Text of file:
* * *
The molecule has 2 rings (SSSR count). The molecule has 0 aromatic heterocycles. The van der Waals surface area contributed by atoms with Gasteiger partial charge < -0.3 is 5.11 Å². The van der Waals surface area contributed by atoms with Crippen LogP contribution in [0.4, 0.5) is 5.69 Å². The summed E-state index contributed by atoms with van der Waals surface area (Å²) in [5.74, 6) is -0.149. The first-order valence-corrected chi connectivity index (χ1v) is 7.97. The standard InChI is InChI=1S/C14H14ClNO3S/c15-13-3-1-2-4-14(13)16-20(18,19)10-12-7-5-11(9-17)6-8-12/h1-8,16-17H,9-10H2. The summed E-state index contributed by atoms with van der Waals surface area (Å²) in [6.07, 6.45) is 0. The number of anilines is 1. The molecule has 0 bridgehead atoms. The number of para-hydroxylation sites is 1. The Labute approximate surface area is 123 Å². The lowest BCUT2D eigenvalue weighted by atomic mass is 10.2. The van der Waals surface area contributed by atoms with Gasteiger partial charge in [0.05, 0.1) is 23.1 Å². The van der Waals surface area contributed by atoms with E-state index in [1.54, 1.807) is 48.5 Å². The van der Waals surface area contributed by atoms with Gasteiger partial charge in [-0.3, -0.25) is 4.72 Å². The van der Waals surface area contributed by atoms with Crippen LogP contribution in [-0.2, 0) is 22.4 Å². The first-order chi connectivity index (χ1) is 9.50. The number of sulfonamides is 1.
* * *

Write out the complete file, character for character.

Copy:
The molecule has 2 rings (SSSR count). The molecule has 0 aromatic heterocycles. The van der Waals surface area contributed by atoms with Gasteiger partial charge < -0.3 is 5.11 Å². The van der Waals surface area contributed by atoms with Crippen LogP contribution in [0.4, 0.5) is 5.69 Å². The summed E-state index contributed by atoms with van der Waals surface area (Å²) in [5.74, 6) is -0.149. The first-order valence-corrected chi connectivity index (χ1v) is 7.97. The standard InChI is InChI=1S/C14H14ClNO3S/c15-13-3-1-2-4-14(13)16-20(18,19)10-12-7-5-11(9-17)6-8-12/h1-8,16-17H,9-10H2. The summed E-state index contributed by atoms with van der Waals surface area (Å²) in [6.07, 6.45) is 0. The number of anilines is 1. The molecule has 0 bridgehead atoms. The number of para-hydroxylation sites is 1. The Labute approximate surface area is 123 Å². The lowest BCUT2D eigenvalue weighted by atomic mass is 10.2. The van der Waals surface area contributed by atoms with Gasteiger partial charge in [0.05, 0.1) is 23.1 Å². The van der Waals surface area contributed by atoms with E-state index in [1.54, 1.807) is 48.5 Å². The van der Waals surface area contributed by atoms with Gasteiger partial charge in [-0.3, -0.25) is 4.72 Å². The van der Waals surface area contributed by atoms with Crippen LogP contribution in [-0.2, 0) is 22.4 Å². The first-order chi connectivity index (χ1) is 9.50. The number of sulfonamides is 1.